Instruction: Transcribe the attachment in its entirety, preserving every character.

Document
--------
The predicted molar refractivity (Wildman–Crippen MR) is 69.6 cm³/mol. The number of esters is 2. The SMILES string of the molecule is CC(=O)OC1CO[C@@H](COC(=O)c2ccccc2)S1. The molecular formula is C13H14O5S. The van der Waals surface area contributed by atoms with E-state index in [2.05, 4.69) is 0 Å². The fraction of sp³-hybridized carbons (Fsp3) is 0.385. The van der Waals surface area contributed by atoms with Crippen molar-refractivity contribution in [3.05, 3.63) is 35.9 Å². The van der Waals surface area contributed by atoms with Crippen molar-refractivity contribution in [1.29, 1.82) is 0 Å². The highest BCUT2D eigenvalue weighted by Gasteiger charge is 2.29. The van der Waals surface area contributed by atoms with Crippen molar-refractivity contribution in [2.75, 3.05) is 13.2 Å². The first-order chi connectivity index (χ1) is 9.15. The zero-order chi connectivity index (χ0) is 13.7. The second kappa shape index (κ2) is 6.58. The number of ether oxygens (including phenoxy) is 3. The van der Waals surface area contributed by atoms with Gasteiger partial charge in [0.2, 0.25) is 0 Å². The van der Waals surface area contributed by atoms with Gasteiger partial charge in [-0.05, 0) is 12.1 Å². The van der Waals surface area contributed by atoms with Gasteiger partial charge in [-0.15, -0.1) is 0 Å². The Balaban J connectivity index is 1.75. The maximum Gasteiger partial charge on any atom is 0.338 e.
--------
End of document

The predicted molar refractivity (Wildman–Crippen MR) is 69.6 cm³/mol. The number of esters is 2. The SMILES string of the molecule is CC(=O)OC1CO[C@@H](COC(=O)c2ccccc2)S1. The molecular formula is C13H14O5S. The van der Waals surface area contributed by atoms with E-state index in [2.05, 4.69) is 0 Å². The fraction of sp³-hybridized carbons (Fsp3) is 0.385. The van der Waals surface area contributed by atoms with Crippen molar-refractivity contribution in [3.05, 3.63) is 35.9 Å². The van der Waals surface area contributed by atoms with Crippen molar-refractivity contribution in [1.29, 1.82) is 0 Å². The highest BCUT2D eigenvalue weighted by Gasteiger charge is 2.29. The van der Waals surface area contributed by atoms with Crippen molar-refractivity contribution in [2.75, 3.05) is 13.2 Å². The first-order chi connectivity index (χ1) is 9.15. The zero-order chi connectivity index (χ0) is 13.7. The second kappa shape index (κ2) is 6.58. The number of ether oxygens (including phenoxy) is 3. The van der Waals surface area contributed by atoms with Gasteiger partial charge in [0.2, 0.25) is 0 Å². The van der Waals surface area contributed by atoms with Gasteiger partial charge in [-0.05, 0) is 12.1 Å². The van der Waals surface area contributed by atoms with Gasteiger partial charge in [-0.15, -0.1) is 0 Å². The Balaban J connectivity index is 1.75. The maximum Gasteiger partial charge on any atom is 0.338 e.